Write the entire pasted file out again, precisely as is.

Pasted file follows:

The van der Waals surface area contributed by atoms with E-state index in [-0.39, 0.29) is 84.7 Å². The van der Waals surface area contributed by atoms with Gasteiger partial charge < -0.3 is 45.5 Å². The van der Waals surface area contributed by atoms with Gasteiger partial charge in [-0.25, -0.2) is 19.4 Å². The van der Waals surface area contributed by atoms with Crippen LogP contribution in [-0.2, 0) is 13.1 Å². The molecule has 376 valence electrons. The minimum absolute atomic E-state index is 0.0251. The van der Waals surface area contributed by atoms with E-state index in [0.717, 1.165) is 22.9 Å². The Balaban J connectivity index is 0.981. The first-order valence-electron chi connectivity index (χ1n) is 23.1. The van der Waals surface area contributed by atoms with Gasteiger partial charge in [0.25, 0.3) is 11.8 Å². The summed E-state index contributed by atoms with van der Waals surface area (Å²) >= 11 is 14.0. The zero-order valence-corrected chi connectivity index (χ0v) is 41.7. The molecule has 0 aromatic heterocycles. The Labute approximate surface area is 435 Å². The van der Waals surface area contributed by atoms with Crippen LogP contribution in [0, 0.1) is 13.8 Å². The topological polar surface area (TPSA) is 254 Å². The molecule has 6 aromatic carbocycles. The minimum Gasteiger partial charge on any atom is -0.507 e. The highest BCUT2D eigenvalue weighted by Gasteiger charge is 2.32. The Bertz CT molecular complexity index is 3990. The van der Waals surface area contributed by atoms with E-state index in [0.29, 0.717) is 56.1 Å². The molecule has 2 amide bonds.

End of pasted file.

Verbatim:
The van der Waals surface area contributed by atoms with E-state index in [-0.39, 0.29) is 84.7 Å². The van der Waals surface area contributed by atoms with Gasteiger partial charge < -0.3 is 45.5 Å². The van der Waals surface area contributed by atoms with Gasteiger partial charge in [-0.25, -0.2) is 19.4 Å². The van der Waals surface area contributed by atoms with Crippen LogP contribution in [-0.2, 0) is 13.1 Å². The molecule has 376 valence electrons. The minimum absolute atomic E-state index is 0.0251. The van der Waals surface area contributed by atoms with E-state index in [0.717, 1.165) is 22.9 Å². The Balaban J connectivity index is 0.981. The first-order valence-electron chi connectivity index (χ1n) is 23.1. The van der Waals surface area contributed by atoms with Gasteiger partial charge in [0.25, 0.3) is 11.8 Å². The summed E-state index contributed by atoms with van der Waals surface area (Å²) >= 11 is 14.0. The zero-order valence-corrected chi connectivity index (χ0v) is 41.7. The molecule has 0 aromatic heterocycles. The Labute approximate surface area is 435 Å². The van der Waals surface area contributed by atoms with Crippen LogP contribution in [0, 0.1) is 13.8 Å². The topological polar surface area (TPSA) is 254 Å². The molecule has 6 aromatic carbocycles. The minimum Gasteiger partial charge on any atom is -0.507 e. The highest BCUT2D eigenvalue weighted by Gasteiger charge is 2.32. The Bertz CT molecular complexity index is 3990. The van der Waals surface area contributed by atoms with E-state index in [0.29, 0.717) is 56.1 Å². The molecule has 2 amide bonds.